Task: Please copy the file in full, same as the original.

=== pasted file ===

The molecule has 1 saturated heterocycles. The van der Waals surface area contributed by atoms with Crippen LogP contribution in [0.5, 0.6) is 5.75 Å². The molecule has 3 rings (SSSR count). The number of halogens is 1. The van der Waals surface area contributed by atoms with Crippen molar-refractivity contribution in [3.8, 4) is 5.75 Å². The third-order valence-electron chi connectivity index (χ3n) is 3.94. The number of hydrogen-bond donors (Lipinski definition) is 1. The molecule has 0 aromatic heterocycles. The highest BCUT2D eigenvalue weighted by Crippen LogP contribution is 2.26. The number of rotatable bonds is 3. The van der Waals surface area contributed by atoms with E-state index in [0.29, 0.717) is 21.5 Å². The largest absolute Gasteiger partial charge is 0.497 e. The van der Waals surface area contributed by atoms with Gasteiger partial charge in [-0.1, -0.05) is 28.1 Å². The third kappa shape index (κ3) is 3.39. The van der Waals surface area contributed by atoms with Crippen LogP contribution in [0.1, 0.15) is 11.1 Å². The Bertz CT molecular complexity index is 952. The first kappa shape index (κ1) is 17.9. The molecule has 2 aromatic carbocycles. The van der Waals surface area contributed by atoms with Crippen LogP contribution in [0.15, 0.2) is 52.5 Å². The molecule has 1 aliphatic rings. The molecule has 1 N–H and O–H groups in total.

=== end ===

The molecule has 1 saturated heterocycles. The van der Waals surface area contributed by atoms with Crippen LogP contribution in [0.5, 0.6) is 5.75 Å². The molecule has 3 rings (SSSR count). The number of halogens is 1. The van der Waals surface area contributed by atoms with Crippen molar-refractivity contribution in [3.8, 4) is 5.75 Å². The third-order valence-electron chi connectivity index (χ3n) is 3.94. The number of hydrogen-bond donors (Lipinski definition) is 1. The molecule has 0 aromatic heterocycles. The highest BCUT2D eigenvalue weighted by Crippen LogP contribution is 2.26. The number of rotatable bonds is 3. The van der Waals surface area contributed by atoms with E-state index in [0.29, 0.717) is 21.5 Å². The largest absolute Gasteiger partial charge is 0.497 e. The van der Waals surface area contributed by atoms with Gasteiger partial charge in [-0.1, -0.05) is 28.1 Å². The third kappa shape index (κ3) is 3.39. The van der Waals surface area contributed by atoms with Crippen LogP contribution in [0.1, 0.15) is 11.1 Å². The Bertz CT molecular complexity index is 952. The first kappa shape index (κ1) is 17.9. The molecule has 2 aromatic carbocycles. The van der Waals surface area contributed by atoms with Crippen LogP contribution in [0.15, 0.2) is 52.5 Å². The molecule has 1 aliphatic rings. The molecule has 1 N–H and O–H groups in total.